Image credit: Roscosmos


The troubled Russian Soyuz MS-22 that suffered a coolant leak at the International Space Station continues to garner top-level attention as to the craft’s status.

A recent meeting held at Russia’s TsNIIMash, the country’s rocket and spacecraft scientific center, brought experts together to confer about the situation, focused on the damaged crew-carrying craft.

Coolant spraying instrument-assembly compartment of the Soyuz spacecraft.
Image credit: NASA


Earlier, Russia’s Roscosmos stated that two working groups have been established to determine the causes of the emergency situation and analyze the technical condition of the spacecraft.

These groups were also charged with developing recommendations for further actions by ground specialists and the crew of the Russian segment of the station.

Image credit: Roscosmos

The working group experts must decide on the possibility or impossibility of further use of the Soyuz MS-22 spacecraft to return astronauts to Earth, which is planned for March 2023, Roscosmos explained.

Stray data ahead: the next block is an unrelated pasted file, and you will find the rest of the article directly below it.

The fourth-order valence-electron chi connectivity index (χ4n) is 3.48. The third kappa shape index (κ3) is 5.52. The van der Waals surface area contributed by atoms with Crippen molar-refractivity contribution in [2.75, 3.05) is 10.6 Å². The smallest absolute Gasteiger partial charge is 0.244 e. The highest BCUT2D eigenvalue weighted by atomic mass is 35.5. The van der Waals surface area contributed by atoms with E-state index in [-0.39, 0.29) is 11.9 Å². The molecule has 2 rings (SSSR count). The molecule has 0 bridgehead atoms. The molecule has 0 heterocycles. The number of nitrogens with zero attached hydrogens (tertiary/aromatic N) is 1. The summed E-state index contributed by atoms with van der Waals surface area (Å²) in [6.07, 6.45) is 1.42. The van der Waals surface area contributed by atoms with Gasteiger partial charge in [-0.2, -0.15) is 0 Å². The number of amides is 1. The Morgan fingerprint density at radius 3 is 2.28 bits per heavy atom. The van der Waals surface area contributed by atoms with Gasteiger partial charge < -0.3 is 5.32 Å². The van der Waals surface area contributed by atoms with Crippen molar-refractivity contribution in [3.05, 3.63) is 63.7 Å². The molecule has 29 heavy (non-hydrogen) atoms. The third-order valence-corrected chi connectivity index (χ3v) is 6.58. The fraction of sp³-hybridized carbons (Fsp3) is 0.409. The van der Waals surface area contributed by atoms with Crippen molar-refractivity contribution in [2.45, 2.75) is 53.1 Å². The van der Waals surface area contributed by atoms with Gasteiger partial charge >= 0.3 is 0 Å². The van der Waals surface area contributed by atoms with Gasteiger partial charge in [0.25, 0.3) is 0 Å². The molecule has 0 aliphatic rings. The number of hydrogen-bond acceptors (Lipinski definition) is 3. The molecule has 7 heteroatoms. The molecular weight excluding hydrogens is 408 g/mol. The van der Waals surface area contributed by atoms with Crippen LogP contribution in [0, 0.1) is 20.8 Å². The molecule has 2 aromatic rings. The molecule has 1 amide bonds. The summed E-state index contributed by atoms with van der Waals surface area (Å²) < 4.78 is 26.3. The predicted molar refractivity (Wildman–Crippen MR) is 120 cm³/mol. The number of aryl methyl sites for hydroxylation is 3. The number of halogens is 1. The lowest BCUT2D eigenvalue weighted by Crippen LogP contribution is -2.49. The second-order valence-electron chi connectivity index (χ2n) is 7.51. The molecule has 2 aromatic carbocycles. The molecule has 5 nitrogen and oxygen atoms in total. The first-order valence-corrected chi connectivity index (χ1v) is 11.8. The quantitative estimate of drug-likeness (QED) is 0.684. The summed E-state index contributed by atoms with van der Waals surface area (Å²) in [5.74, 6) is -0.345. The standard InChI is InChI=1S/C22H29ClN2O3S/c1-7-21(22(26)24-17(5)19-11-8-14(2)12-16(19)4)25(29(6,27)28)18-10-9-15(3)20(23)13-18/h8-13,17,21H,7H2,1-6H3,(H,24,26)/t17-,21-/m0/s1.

Should I stay, should I go?

In a recent posting on the official Roscosmos Telegram channel, it has been reported the groups did establish that the breakdown of the ship’s thermal control system radiator occurred due to external mechanical damage.

That external problem could have been caused by a micrometeoroid or space debris striking the spacecraft’s external cooler-radiator.

Image credit: Roscosmos

Making use of a camera-mounted robotic arm inspection, close-up imagery of the problem area was taken to help assess the issue.

On one hand, a decision could be made to quickly prepare for launch of an uncrewed Soyuz MS-23 to replace the compromised Soyuz MS-22. Alternatively, a decision could be made to carry out a regular crew change of the ISS Russian segment.

The new Roscosmos Telegram channel posting indicates that in January 2023, based on the conclusions of the working groups, a special commission will make organizational decisions on the further actions of ground specialists and the crew of the ISS Russian Segment, as well as on a possible change in the ISS flight program.

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